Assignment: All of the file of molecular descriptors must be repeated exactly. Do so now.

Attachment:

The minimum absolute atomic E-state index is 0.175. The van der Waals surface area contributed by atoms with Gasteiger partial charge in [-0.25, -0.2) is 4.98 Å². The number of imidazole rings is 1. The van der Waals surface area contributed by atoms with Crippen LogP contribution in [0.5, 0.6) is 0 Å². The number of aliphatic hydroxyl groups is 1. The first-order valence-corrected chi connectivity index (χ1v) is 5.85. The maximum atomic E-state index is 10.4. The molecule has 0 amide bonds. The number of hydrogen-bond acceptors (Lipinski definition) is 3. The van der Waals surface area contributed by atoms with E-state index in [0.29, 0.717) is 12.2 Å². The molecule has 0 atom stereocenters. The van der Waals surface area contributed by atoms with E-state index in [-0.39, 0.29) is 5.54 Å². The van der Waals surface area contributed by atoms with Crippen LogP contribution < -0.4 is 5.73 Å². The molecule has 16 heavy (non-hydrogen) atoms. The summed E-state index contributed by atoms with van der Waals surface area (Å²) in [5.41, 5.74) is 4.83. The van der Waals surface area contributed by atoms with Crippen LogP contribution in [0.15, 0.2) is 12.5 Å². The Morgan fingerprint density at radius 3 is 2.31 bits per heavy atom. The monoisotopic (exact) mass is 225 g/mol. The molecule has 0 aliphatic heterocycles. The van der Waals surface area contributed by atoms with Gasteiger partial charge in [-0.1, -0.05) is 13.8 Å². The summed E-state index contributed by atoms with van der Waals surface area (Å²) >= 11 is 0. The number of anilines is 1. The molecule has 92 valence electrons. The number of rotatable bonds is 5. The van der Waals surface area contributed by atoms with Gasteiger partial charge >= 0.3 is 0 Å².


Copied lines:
The minimum absolute atomic E-state index is 0.175. The van der Waals surface area contributed by atoms with Gasteiger partial charge in [-0.25, -0.2) is 4.98 Å². The number of imidazole rings is 1. The van der Waals surface area contributed by atoms with Crippen LogP contribution in [0.5, 0.6) is 0 Å². The number of aliphatic hydroxyl groups is 1. The first-order valence-corrected chi connectivity index (χ1v) is 5.85. The maximum atomic E-state index is 10.4. The molecule has 0 amide bonds. The number of hydrogen-bond acceptors (Lipinski definition) is 3. The van der Waals surface area contributed by atoms with E-state index in [0.29, 0.717) is 12.2 Å². The molecule has 0 atom stereocenters. The van der Waals surface area contributed by atoms with E-state index in [-0.39, 0.29) is 5.54 Å². The van der Waals surface area contributed by atoms with Crippen LogP contribution < -0.4 is 5.73 Å². The molecule has 16 heavy (non-hydrogen) atoms. The summed E-state index contributed by atoms with van der Waals surface area (Å²) in [5.41, 5.74) is 4.83. The van der Waals surface area contributed by atoms with Crippen LogP contribution in [0.15, 0.2) is 12.5 Å². The Morgan fingerprint density at radius 3 is 2.31 bits per heavy atom. The monoisotopic (exact) mass is 225 g/mol. The molecule has 0 aliphatic heterocycles. The van der Waals surface area contributed by atoms with Gasteiger partial charge in [-0.1, -0.05) is 13.8 Å². The summed E-state index contributed by atoms with van der Waals surface area (Å²) >= 11 is 0. The number of anilines is 1. The molecule has 92 valence electrons. The number of rotatable bonds is 5. The van der Waals surface area contributed by atoms with Gasteiger partial charge >= 0.3 is 0 Å².